Now, what about longer isometric holds? Certain modern yoga systems encourage longer holds for poses that are strengthening, such as Warrior III (Virabradrasana III). The Iyengar yoga system is a prime example of this approach. Isometric training is said to have the advantage of not putting as much stress on joints as other muscle building methods, which could be particularly useful in rehabbing an injury. Another strength-building concept could apply here: the idea of taking the muscles to a point of fatigue, possibly indicated by muscle shakiness, as a way of stimulating the muscle to grow. But whether that is definitely applicable here is unclear. One study I reviewed did compare shorter three-second isometric holds to longer 30-second holds, and found that the longer holds led to greater strength in the muscles tested. But another study showed no difference in strength gains in a group over 55 between short and longer holds, yet both groups did get stronger. And, for even longer holds, it may be that you will be increasing muscle endurance, rather than muscle strength, which is a different quality and characteristic of muscles.
The only warning about longer isometric holds is that they can cause an increase in blood pressure during the hold, so those with untreated hypertension should probably avoid this method until their blood pressure is under control.
New Recommendations for Building Bone and Muscle Strength with Yoga:
For building bone strength, hold yoga poses for 30 seconds or more, if possible.
For building muscles using isotonic and eccentric contraction with a mini-vinyasa, do the vinyasa slowly for six repetitions, possibly for two sets of six. As you increase in strength, you can add more reps per set.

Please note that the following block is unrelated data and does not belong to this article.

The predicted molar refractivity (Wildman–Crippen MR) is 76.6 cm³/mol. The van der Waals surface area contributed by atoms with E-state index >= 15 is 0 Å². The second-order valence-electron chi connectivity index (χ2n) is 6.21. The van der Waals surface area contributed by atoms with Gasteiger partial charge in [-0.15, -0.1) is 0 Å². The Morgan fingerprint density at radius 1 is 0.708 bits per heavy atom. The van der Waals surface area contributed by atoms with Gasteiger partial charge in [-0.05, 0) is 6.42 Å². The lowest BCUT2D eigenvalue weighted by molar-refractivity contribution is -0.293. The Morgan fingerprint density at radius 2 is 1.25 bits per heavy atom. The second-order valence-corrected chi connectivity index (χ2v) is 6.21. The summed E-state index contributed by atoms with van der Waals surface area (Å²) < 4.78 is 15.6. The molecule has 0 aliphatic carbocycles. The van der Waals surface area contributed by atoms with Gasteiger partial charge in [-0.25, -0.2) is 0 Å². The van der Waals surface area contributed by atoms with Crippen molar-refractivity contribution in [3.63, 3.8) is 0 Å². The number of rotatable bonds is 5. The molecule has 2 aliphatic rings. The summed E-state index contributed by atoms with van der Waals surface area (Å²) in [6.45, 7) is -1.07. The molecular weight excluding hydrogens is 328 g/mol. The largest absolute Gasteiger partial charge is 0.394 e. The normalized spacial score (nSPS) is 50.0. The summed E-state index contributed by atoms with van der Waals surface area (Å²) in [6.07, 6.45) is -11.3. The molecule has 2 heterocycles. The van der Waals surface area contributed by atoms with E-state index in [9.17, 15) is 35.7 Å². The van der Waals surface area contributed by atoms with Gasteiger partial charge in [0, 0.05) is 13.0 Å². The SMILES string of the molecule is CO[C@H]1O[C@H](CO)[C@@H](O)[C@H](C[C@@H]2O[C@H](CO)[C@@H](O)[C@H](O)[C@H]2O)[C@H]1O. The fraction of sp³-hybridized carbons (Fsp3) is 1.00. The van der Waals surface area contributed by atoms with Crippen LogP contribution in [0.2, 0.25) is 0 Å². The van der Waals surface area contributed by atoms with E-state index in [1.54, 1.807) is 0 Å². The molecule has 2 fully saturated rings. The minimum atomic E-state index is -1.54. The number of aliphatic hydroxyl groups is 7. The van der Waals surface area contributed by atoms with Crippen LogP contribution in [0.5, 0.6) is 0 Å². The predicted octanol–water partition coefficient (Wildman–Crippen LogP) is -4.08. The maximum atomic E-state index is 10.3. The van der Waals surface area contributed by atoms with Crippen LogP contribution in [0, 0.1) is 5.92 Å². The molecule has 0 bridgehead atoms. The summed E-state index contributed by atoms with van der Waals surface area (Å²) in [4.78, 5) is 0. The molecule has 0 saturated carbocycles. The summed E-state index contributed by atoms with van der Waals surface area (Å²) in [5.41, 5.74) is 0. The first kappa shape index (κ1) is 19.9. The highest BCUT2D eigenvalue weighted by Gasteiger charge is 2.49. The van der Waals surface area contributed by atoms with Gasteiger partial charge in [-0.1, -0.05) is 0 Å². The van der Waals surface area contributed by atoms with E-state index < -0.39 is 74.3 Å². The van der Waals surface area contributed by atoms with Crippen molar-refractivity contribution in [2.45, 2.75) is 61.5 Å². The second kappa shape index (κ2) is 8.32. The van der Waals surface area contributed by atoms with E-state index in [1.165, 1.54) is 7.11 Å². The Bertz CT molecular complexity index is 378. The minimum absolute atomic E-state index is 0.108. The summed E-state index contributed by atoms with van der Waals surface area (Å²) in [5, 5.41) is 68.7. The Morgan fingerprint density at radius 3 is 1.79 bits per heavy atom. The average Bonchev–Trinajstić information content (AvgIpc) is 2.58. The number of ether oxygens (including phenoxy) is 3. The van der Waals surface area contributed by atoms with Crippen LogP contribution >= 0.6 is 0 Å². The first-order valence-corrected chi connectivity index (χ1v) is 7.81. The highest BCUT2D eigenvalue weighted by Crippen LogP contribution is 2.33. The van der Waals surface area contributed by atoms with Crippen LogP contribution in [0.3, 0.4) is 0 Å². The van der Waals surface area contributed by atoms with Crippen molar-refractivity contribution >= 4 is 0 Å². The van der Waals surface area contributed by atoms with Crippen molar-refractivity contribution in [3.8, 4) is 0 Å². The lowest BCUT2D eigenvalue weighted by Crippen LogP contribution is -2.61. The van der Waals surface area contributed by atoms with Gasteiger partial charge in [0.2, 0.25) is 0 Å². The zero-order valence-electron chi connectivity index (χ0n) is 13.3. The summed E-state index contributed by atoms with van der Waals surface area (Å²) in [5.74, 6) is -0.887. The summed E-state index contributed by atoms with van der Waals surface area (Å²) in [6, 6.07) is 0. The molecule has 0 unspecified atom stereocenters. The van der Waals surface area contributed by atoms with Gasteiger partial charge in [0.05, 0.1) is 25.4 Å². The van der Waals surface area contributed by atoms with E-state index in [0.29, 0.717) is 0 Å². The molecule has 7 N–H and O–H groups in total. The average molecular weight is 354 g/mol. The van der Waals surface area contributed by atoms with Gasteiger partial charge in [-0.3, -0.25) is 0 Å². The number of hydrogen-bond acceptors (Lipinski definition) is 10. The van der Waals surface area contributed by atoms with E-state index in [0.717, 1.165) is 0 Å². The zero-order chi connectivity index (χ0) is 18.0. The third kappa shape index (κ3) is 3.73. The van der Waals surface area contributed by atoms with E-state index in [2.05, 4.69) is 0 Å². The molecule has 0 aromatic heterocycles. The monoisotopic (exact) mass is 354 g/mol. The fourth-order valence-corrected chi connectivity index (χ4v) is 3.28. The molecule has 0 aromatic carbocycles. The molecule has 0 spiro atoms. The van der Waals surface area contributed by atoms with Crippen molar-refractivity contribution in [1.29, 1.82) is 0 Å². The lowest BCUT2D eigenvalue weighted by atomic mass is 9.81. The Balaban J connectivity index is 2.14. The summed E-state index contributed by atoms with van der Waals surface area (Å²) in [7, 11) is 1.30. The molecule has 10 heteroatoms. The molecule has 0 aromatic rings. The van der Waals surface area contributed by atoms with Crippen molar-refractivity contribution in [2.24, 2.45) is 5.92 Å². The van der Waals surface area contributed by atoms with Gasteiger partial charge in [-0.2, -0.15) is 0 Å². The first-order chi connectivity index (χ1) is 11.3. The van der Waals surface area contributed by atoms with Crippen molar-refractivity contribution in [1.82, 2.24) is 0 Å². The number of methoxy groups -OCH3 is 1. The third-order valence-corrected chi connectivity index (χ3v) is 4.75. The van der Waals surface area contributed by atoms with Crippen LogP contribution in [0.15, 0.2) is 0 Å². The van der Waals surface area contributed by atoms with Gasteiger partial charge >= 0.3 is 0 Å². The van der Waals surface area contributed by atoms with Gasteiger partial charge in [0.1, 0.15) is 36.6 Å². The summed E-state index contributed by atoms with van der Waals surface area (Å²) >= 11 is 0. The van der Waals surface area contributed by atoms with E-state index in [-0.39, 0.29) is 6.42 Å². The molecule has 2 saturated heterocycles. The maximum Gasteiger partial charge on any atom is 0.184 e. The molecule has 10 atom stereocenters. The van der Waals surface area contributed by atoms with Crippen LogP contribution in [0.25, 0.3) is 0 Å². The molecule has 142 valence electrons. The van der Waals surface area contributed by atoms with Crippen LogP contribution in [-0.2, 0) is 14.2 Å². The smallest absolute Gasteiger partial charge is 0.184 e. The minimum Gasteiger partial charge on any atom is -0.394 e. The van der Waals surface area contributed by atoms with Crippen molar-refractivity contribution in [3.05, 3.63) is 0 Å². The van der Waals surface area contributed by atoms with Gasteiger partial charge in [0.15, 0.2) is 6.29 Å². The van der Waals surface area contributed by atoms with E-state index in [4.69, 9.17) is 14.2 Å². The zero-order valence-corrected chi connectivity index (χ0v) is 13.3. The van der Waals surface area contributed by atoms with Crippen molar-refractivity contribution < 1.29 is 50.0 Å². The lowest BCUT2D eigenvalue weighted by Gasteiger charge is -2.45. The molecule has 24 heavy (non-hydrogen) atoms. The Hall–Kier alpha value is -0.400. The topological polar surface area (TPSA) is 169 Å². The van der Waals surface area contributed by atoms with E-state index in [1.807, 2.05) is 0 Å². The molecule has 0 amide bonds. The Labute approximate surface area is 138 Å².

For building muscles isometrically with a mini-vinyasa, hold the full yoga pose for 8-10 seconds (3-4 breaths) for six repetitions, possibly for two sets of six. For example, if you were doing the Warrior II mini-vinyasa, you would inhale from the starting position into the full pose, hold full Warrior II for four breaths, and then exhale back into the starting position.
For building muscle strength and endurance in static yoga poses, hold a full pose isometrically until your targeted muscles become shaky and feel fatigued, and then exit the pose. The length of time you hold the pose could be short if you are weak, out of shape, or recovering from injury, or much longer if you are healthy and relatively strong to start. You can gradually build up your length of time in the pose as your strength increases.
In general, do your strength practices every other day to allow a day off for muscles to rest and repair, which is part of the muscle building process. (On alternate days, focus more on gentler practices, such as stretching or restorative practices, or work on pranayama and meditation.)
Study with Baxter Bell online. YogaUOnline is proud to feature Dr. Baxter Bell as part of our Yoga Practice Channel. Go here to see a list of his practices.
Learn more from YogaUOnline and Dr. Loren Fishman and Ellen Saltonstall - Yoga Before and after Hip Replacement.
Baxter Bell, MD, is a yoga teacher and educator, physician and medical acupuncturist. These days he focuses on teaching yoga full time, both to ordinary students of all ages and physical conditions, and to the next generation of yoga teachers, to whom he teaches anatomy and yoga therapy along with his accessible, skillful style of yoga. Baxter brings a unique perspective to his teaching, combining his understanding of anatomy and medicine with his skill at instructing people from all walks of life and all levels of ability. Baxter is the co-founder and writer for the popular Yoga for Healthy Aging blog, where he shares his knowledge of medical conditions, anatomy, and yoga with practitioners and teachers across the world. In addition to being a frequent presenter at Yoga Journal Alive events and yoga conferences such as IAYT’s SYTAR, he is often quoted as an expert on yoga and health by major national news outlets such as The Washington Post and Wall Street Journal. To learn more, visit www.baxterbell.com, www.yogaforhealthyaging.blogspot.com, and his YouTube channel Baxter Bell Yoga.